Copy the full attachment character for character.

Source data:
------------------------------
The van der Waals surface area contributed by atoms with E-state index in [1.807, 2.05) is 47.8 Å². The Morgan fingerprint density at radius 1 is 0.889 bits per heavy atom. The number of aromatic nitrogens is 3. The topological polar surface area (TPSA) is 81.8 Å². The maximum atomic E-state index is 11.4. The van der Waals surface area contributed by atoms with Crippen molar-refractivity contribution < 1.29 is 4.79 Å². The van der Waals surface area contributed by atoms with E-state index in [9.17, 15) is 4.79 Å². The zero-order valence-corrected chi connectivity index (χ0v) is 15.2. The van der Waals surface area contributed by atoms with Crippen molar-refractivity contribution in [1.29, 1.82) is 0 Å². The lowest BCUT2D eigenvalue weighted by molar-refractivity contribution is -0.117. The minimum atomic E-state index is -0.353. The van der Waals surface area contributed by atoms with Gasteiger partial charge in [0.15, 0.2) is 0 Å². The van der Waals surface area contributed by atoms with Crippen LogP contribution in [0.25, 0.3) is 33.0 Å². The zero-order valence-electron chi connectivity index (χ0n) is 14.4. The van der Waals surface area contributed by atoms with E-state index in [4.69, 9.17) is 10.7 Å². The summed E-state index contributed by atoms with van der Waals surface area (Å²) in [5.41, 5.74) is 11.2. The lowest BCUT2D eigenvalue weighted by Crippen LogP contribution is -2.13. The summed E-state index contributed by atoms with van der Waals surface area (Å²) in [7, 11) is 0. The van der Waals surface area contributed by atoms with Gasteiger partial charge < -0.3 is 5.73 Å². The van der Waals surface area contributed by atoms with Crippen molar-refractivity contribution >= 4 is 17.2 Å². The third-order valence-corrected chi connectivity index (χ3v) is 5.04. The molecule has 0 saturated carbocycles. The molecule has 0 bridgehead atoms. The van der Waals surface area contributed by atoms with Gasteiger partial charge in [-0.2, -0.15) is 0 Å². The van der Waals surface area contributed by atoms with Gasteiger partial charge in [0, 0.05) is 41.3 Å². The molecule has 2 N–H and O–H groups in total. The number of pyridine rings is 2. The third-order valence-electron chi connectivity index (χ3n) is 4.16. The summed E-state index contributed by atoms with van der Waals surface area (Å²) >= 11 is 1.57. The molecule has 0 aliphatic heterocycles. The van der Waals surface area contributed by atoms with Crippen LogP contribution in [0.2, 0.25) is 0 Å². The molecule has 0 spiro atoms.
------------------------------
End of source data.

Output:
The van der Waals surface area contributed by atoms with E-state index in [1.807, 2.05) is 47.8 Å². The Morgan fingerprint density at radius 1 is 0.889 bits per heavy atom. The number of aromatic nitrogens is 3. The topological polar surface area (TPSA) is 81.8 Å². The maximum atomic E-state index is 11.4. The van der Waals surface area contributed by atoms with Crippen molar-refractivity contribution < 1.29 is 4.79 Å². The van der Waals surface area contributed by atoms with E-state index in [9.17, 15) is 4.79 Å². The zero-order valence-corrected chi connectivity index (χ0v) is 15.2. The van der Waals surface area contributed by atoms with Crippen molar-refractivity contribution in [1.29, 1.82) is 0 Å². The lowest BCUT2D eigenvalue weighted by molar-refractivity contribution is -0.117. The minimum atomic E-state index is -0.353. The van der Waals surface area contributed by atoms with Gasteiger partial charge in [0.15, 0.2) is 0 Å². The van der Waals surface area contributed by atoms with Crippen LogP contribution in [0.25, 0.3) is 33.0 Å². The zero-order valence-electron chi connectivity index (χ0n) is 14.4. The van der Waals surface area contributed by atoms with E-state index in [4.69, 9.17) is 10.7 Å². The summed E-state index contributed by atoms with van der Waals surface area (Å²) in [5.41, 5.74) is 11.2. The lowest BCUT2D eigenvalue weighted by Crippen LogP contribution is -2.13. The summed E-state index contributed by atoms with van der Waals surface area (Å²) in [7, 11) is 0. The van der Waals surface area contributed by atoms with Gasteiger partial charge < -0.3 is 5.73 Å². The van der Waals surface area contributed by atoms with Crippen molar-refractivity contribution >= 4 is 17.2 Å². The third-order valence-corrected chi connectivity index (χ3v) is 5.04. The molecule has 0 saturated carbocycles. The molecule has 0 bridgehead atoms. The van der Waals surface area contributed by atoms with Gasteiger partial charge in [-0.2, -0.15) is 0 Å². The van der Waals surface area contributed by atoms with Gasteiger partial charge in [0, 0.05) is 41.3 Å². The molecule has 2 N–H and O–H groups in total. The number of pyridine rings is 2. The third-order valence-electron chi connectivity index (χ3n) is 4.16. The summed E-state index contributed by atoms with van der Waals surface area (Å²) >= 11 is 1.57. The molecule has 0 aliphatic heterocycles. The van der Waals surface area contributed by atoms with Crippen LogP contribution in [0.2, 0.25) is 0 Å². The molecule has 0 spiro atoms.